A concept to be unveiled at the 2023 Japan Mobility Show indicates there may be a replacement for the long-lived Mitsubishi Delica D:5 people mover on the way.
Overnight the company teased a new concept based on the idea of “borderless adventure” featuring a “high ground clearance”, and the “road handling of an SUV with the comfort and user-friendliness of an MPV”.
The image released overnight shows the rear of a tall, slab-sided vehicle with SUV styling kicking up a huge plume of dust. The cut lines for the rear door suggest it slides backwards, in true people mover tradition, rather than swinging outwards.
Mitsubishi promises the car will have a “vastly spacious cabin”, and an earlier image of the vehicle’s front end lighting signature indicates it can hold at least six people with the front passenger’s seat able to turn around 180 degrees.
In addition we can see the concept has a short overhang with the base of the windscreen pushed as far forward as possible. Not only does this create a massive greenhouse, but it further increases interior space.
Storage is enhanced by a fitted roof box.
Mitsubishi says the electrified concept has an “electric four-wheel drive system” with the “cruising range and driving performance to handle all kinds of adventures” and the ability to “switch driving modes as the situation demands”. In place of traditional wing mirrors, the concept seems to be fitted with camera pods.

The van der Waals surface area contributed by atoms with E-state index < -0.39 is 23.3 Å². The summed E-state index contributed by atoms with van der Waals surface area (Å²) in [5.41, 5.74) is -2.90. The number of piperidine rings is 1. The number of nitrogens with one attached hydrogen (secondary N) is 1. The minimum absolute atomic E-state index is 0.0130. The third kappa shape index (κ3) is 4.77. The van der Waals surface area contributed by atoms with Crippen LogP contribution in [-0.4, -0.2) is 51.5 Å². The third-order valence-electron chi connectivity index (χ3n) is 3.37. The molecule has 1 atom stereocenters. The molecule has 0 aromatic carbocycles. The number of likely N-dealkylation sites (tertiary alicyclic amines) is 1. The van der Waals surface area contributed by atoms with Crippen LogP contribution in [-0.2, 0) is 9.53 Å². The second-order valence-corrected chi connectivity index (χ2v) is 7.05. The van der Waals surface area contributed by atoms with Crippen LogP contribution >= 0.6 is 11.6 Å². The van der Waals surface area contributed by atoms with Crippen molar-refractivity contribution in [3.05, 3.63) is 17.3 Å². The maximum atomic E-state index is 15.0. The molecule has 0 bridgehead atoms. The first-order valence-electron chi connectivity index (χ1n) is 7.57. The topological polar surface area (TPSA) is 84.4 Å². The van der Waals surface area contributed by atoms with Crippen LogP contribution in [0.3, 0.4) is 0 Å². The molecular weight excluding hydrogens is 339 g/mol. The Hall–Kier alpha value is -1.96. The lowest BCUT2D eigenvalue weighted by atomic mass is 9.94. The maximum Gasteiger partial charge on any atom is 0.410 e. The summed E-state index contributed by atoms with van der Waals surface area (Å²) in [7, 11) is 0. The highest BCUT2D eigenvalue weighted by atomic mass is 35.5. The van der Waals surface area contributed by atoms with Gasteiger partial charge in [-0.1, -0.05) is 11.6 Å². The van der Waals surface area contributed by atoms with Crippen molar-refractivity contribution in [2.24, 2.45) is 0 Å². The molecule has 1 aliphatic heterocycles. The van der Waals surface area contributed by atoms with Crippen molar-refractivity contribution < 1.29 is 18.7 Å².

Given the company’s expertise in plug-in hybrid drivetrains, a PHEV setup seems likely for this car with a petrol-electric combo driving the front wheels, and the rear axle featuring a dedicated electric motor.
While Mitsubishi has given no official confirmation this car previews a future production vehicle, it’s reasonable to assume it provides clues about an eventual replacement for the Delica D:5.
If you think the ASX crossover is long in the tooth, the current, fifth-generation Delica has been in production since 2007, making it three years older than the ASX.
Whereas earlier Delica models were essentially gussied-up vans with extra seats fitted, the fifth-generation model switched to a passenger car platform shared with the contemporary Outlander.
Although people movers have fallen out of favour in most parts of the world, they remain popular in Japan. The current Delica was also sold for a few years in Indonesia, which along with Australia, is one of Mitsubishi’s key markets outside of Japan.
It is also one of the few places where people movers remain popular, including Mitsubishi’s own front-wheel drive Xpander.
Mitsubishi confirmed earlier this year it was weighing bringing the Delica to Australia, though it said it would wait for a next-generation model due over the next five years.
A spokesperson for Mitsubishi said the brand is aware of the strength of the Delica brand in Australia, which has a “strong following as a used adventure vehicle”.